Various countries that include China and Iraq are disproportionately using the death penalty against people from religious minorities, not for any criminal misdeeds, but merely based on their faith and religious beliefs, according to Raphael Chenuil-Hazan, the Executive Director of Ensemble Contre la Peine de Mort (Together Against the Death Penalty), a French NGO that aims to abolish capital punishment around the world.

The list of communities who have been victimised by the crackdown includes Tibetan Buddhists, the Uighurs (the Turkic-speaking minority in China’s western Xinjiang province and who are Sunni Muslims with close ethnic and cultural ties to Central Asia), and Chinese Christians. Each of the communities has seen a number of their followers sentenced to death solely for their religious identities.

“It’s a disgrace that some regimes, including China, Iraq, and Iran, are using the death penalty against people from religious groups who are condemned merely for their religious beliefs…This cannot be allowed to continue,” said Chenuil-Hazan, who added, “These people have been condemned not because of any criminal wrongdoing or misdeeds, but because they believe in something that a particular regime does not agree with. They are being targeted for their beliefs and the international community needs to wake up to what is going on and take appropriate action.”

According to Chenuil-Hazan, the security services’ crackdown on religious minorities has now extended to their legal representatives, who are also often imprisoned and tortured for having taken on cases dedicated to human rights.

Recently in China, up to 500 lawyers representing human rights activists were detained for acting as legal counsel to individuals who have been targeted by their respective governments.

“They are still in prison and we know little or nothing about their whereabouts or their welfare,” Chenuil-Hazan said, adding, “We have to be brave enough to raise these issues so that the wider community knows what is going on.”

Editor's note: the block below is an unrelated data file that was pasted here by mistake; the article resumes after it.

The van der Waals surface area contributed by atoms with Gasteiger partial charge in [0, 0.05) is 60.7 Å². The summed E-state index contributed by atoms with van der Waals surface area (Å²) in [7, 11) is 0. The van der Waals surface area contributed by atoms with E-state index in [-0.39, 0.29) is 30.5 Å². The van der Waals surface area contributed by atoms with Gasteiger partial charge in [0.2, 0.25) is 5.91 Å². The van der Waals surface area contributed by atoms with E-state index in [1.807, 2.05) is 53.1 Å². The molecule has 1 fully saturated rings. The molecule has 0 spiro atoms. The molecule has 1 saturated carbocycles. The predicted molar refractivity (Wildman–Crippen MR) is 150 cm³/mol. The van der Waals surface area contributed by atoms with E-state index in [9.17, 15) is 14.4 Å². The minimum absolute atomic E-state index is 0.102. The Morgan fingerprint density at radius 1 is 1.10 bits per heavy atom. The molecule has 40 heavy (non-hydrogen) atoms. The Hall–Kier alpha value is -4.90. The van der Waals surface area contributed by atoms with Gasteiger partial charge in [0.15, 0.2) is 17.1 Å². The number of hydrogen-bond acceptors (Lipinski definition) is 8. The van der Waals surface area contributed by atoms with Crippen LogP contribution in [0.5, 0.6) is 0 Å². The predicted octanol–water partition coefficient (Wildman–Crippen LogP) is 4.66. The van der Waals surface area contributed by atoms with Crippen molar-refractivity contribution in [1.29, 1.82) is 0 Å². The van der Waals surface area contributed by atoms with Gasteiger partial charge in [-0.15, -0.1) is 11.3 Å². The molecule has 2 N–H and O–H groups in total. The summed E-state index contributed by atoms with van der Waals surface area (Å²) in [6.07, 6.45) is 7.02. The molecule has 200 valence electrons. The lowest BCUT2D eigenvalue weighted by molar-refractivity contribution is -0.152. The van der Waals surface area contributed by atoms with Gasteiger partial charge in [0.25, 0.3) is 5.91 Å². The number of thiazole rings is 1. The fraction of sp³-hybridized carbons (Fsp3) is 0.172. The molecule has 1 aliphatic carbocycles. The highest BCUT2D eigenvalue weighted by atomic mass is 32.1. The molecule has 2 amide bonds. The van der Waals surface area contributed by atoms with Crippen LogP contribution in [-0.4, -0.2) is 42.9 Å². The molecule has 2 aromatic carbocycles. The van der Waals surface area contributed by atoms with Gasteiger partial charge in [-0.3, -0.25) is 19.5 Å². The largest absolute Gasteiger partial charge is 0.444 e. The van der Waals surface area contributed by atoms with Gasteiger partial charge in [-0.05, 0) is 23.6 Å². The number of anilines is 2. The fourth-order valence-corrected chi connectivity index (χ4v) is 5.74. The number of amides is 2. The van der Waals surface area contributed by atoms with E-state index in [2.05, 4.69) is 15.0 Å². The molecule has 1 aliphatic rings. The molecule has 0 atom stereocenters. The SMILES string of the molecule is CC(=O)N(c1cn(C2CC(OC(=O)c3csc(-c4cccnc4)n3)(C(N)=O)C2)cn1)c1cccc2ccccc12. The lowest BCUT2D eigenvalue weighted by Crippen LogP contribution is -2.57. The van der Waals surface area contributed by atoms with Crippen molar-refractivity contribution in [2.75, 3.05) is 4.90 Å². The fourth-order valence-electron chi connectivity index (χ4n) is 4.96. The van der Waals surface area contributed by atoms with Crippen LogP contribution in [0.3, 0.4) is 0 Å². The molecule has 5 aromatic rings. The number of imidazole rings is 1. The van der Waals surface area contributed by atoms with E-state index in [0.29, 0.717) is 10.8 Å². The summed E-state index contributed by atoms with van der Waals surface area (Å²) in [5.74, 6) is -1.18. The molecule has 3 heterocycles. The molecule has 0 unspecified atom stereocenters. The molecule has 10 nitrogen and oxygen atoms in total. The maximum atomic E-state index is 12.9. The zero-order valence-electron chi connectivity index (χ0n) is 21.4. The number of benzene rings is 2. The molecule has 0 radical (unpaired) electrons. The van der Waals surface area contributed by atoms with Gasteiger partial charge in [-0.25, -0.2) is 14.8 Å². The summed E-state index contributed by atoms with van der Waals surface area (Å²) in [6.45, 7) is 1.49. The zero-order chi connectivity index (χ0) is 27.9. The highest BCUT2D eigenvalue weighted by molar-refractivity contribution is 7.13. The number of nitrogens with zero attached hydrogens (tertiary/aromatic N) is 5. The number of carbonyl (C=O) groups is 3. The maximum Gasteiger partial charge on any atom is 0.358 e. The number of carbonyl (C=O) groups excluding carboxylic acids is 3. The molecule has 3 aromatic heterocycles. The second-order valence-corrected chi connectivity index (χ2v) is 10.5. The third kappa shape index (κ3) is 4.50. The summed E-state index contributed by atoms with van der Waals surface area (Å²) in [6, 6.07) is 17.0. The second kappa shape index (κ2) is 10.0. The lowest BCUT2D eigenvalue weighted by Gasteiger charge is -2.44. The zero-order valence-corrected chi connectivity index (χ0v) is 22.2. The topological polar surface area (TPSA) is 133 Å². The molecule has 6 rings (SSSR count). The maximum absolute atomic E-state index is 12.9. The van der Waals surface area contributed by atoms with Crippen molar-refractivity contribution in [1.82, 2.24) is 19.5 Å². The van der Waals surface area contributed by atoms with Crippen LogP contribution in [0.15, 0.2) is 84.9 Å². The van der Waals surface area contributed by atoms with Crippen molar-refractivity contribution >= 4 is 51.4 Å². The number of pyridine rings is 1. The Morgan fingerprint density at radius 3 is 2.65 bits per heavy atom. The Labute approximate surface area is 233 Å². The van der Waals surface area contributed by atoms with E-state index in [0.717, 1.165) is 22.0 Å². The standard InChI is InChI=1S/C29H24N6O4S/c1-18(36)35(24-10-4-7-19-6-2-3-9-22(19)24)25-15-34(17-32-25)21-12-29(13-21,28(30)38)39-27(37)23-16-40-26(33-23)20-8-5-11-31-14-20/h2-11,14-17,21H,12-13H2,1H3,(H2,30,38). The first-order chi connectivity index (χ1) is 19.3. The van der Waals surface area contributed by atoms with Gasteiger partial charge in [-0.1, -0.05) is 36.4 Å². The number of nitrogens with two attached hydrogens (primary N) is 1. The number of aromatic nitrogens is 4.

Chenuil-Hazan made his comments while speaking at the seventh World Congress Against the Death Penalty, which is co-hosted by the European Union and the Kingdom of Belgium. Held every three years, the four-day event brings together prominent activists, both public and private, who are actively attempting to have capital punishment banned across the globe.

Among those voicing their concern for the plight of the religious minorities was Audun Halvorsen, the State Secretary to the Minister of Foreign Affairs of Norway, who said that “even in 2019, people can be sentenced to death because of who they love, because of their faith, their sexual orientation. This is not acceptable.”

The congress heard that support for the death penalty was lowest among Hispanic (24%) and Black Protestants (25%), 68% of each preferred handing out life sentences without the chance of parole. The two communities’ views on capital punishment were backed by their fellow Christians in the Catholic Church, as well as by Jews, other non-Christian religions, and those who identify as religiously unaffiliated.

Pope Francis has spoken more forcibly about the issue, saying that life imprisonment is a form of torture and “a hidden (form of the) death penalty”. The Holy See’s abhorrence of the capital punishment is rooted in the Catechism of the Catholic Church, which proclaims that “in the light of the Gospel” the death penalty is “an attack on the inviolability and dignity of the person”.

Religious faith and capital punishment have always been intertwined. Christianity’s primordial event was the execution of its founder, and the same fate was suffered by many of its early teachers.

At the same time, putting “wrong thinkers” to death has generally been presented – and remains to be – a sacred necessity that began with the Inquisition in 15th century Europe and continues to this day through the actions of terrorist groups and radical Islamist movements that include ISIS, Boko Haram, and the Afghan Taliban.


This content is part of the ‘Religious Freedom’ section supported by the Faith and Freedom Summit Coalition